All of these words and senses seems to be of very old origin, i.e. they had formed well before kanji came to be used for writing Japanese. When the Japanese had to fit the Chinese kanji (which were obviously tailored around Chinese words and meanings) to their language they obviously couldn't find a single kanji that would convey all of the senses of あける together.

Most of the kanji associations that evolved into what we now know as kun-readings came from an old writing system called kanbun, that barely had any phonetic elements. Japanese written in kanbun was effectively translated to Chinese and even laid out in Chinese syntax (though later some reading aids were added to help readers convert it back to Japanese syntax), and at least in the beginning, it had to be acceptable Chinese, so the writer had to replace あける with 開 (remember, there was no okurigana in the first kanbun texts) when it meant 'open', with 空 when it meant 'empty' and with 明 when it meant 'brighten'. Over the time these distinctions stuck, and up till today most Japanese choose the appropriate kanji for each meaning. In my personal experience, these meanings have grown so distinct in modern language that you'd usually find people "confusing" the kanji only when their IME misfires (which happens quite a lot :)) or when they try to make a word-play.

Dictionaries are another thing though, and since most of them base their entry partition (at least partially) on etymological grounds, they may end up putting all of these kanji under one unified entry (often with usage guidelines, but still under one roof).

share|improve this answer
Woa thanks for all the details! That's exactly the type of answer I was looking for... So, the take-away-message would be that, for practical purposes, these are indeed 3 different words with no sense overlap whatsoever, correct? – Dave Jun 16 '11 at 8:13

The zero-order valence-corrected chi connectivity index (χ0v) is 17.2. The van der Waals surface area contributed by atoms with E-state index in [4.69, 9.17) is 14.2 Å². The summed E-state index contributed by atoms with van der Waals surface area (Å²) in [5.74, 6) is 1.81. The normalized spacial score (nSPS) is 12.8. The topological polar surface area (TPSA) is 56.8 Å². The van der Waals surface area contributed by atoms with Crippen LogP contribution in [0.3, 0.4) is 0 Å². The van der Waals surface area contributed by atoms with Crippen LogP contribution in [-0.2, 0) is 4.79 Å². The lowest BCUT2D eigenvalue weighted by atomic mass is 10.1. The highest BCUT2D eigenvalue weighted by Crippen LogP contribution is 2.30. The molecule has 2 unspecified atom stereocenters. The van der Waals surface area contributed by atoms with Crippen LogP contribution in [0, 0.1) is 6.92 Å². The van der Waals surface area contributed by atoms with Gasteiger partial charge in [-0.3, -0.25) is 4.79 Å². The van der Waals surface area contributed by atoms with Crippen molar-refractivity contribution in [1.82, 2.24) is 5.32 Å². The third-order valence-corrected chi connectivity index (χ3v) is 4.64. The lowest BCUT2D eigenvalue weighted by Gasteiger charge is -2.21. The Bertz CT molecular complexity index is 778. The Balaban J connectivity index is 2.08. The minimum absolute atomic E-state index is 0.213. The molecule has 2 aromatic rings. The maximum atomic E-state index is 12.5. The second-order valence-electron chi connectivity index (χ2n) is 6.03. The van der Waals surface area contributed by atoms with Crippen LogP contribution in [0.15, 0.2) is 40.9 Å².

整いました!夜とかけて、プレゼントととく。その心は…どちらもかならずあけます! Ah, Japanese word-play... :) – Derek Schaab Jun 16 '11 at 13:43
@Dave: Probably. It seems like modern-day speakers easily differentiate between them, so I'd say yes, but it's also hard to get rid of the historical baggage of the language sometimes. – Boaz Yaniv Jun 16 '11 at 16:11
Is there a typo in the second-to-last paragraph? Maybe you meant "the writer had to replace あける with 開...when it meant 'open'", or did they use that other character in older Japanese? – Troyen Jun 16 '11 at 16:35
@Troyen: Yeah, it's a typo. I've accidentally used 空 twice. Thanks for the tip. – Boaz Yaniv Jun 16 '11 at 17:01

My understanding was that while they all have the same reading, they are in fact completely different words. Which the 3 definitions that you have mentioned Dave being in line with how I would use and have seen these kanji being used in Japan.

So to answer your question, i think the Edict is incorrect. Looking at some of the other comments it seems that they are listed properly, at least from my perspective, as separate entries in their dictionaries.

share|improve this answer
I don't like the word "spelling" the way you just used it either (-: Since the words are spelled in kanji (the way I read it) they don't have hiragana spellings, they have pronunciations, which can be written in hiragana, but that's the subtle yet important difference. – hippietrail Jun 16 '11 at 3:02
Perhaps "reading" is a better word. – Ignacio Vazquez-Abrams Jun 16 '11 at 3:05
@hippietrail: disregard my (now deleted) previous comment. I somehow mistakenly assumed you were addressing my use of 'spelling' and just realised you were probably talking about @Mark, who I guess edited his post ever since (?). – Dave Jun 16 '11 at 3:39
@Dave: No problem sorry for the ambiguity. The question definitely reads better now. – hippietrail Jun 16 '11 at 3:43
@dave: Yup, just edited it. Not using English on a regular basis has made my english get crappy. – Mark Hosang Jun 16 '11 at 4:33